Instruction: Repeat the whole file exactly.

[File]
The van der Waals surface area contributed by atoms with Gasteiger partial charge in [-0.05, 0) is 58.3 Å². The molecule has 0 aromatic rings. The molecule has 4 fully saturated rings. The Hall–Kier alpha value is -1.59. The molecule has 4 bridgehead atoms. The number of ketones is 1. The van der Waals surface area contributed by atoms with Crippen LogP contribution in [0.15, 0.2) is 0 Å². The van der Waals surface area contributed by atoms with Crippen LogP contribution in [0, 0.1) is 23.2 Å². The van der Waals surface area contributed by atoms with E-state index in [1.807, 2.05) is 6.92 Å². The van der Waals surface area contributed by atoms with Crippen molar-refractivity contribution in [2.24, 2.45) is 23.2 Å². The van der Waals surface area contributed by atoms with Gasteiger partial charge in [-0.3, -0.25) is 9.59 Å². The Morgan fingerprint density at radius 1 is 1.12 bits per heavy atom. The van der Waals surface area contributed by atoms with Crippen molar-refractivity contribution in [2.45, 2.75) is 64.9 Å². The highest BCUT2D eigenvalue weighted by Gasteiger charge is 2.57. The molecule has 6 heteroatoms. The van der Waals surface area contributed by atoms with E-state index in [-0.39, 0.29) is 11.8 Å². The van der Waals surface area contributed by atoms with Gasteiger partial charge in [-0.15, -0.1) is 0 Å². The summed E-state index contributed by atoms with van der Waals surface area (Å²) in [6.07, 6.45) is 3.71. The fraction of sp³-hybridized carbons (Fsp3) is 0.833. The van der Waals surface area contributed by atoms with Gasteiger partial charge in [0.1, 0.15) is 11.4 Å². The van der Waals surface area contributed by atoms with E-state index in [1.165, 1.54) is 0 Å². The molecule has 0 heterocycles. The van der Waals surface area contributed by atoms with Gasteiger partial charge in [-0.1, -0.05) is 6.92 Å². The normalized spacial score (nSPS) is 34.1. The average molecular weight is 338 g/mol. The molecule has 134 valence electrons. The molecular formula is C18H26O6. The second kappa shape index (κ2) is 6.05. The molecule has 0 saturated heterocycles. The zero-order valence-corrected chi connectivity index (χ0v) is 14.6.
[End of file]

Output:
The van der Waals surface area contributed by atoms with Gasteiger partial charge in [-0.05, 0) is 58.3 Å². The molecule has 0 aromatic rings. The molecule has 4 fully saturated rings. The Hall–Kier alpha value is -1.59. The molecule has 4 bridgehead atoms. The number of ketones is 1. The van der Waals surface area contributed by atoms with Crippen LogP contribution in [0.15, 0.2) is 0 Å². The van der Waals surface area contributed by atoms with Crippen LogP contribution in [0, 0.1) is 23.2 Å². The van der Waals surface area contributed by atoms with E-state index in [1.807, 2.05) is 6.92 Å². The van der Waals surface area contributed by atoms with Crippen molar-refractivity contribution in [2.24, 2.45) is 23.2 Å². The van der Waals surface area contributed by atoms with Gasteiger partial charge in [-0.3, -0.25) is 9.59 Å². The Morgan fingerprint density at radius 1 is 1.12 bits per heavy atom. The van der Waals surface area contributed by atoms with Crippen molar-refractivity contribution in [2.45, 2.75) is 64.9 Å². The highest BCUT2D eigenvalue weighted by Gasteiger charge is 2.57. The molecule has 6 heteroatoms. The van der Waals surface area contributed by atoms with E-state index in [-0.39, 0.29) is 11.8 Å². The van der Waals surface area contributed by atoms with Gasteiger partial charge in [-0.15, -0.1) is 0 Å². The summed E-state index contributed by atoms with van der Waals surface area (Å²) in [6.07, 6.45) is 3.71. The fraction of sp³-hybridized carbons (Fsp3) is 0.833. The van der Waals surface area contributed by atoms with Gasteiger partial charge in [0.1, 0.15) is 11.4 Å². The van der Waals surface area contributed by atoms with E-state index in [1.165, 1.54) is 0 Å². The molecule has 0 heterocycles. The van der Waals surface area contributed by atoms with Gasteiger partial charge in [-0.1, -0.05) is 6.92 Å². The normalized spacial score (nSPS) is 34.1. The average molecular weight is 338 g/mol. The molecule has 134 valence electrons. The molecular formula is C18H26O6. The second kappa shape index (κ2) is 6.05. The molecule has 0 saturated heterocycles. The zero-order valence-corrected chi connectivity index (χ0v) is 14.6.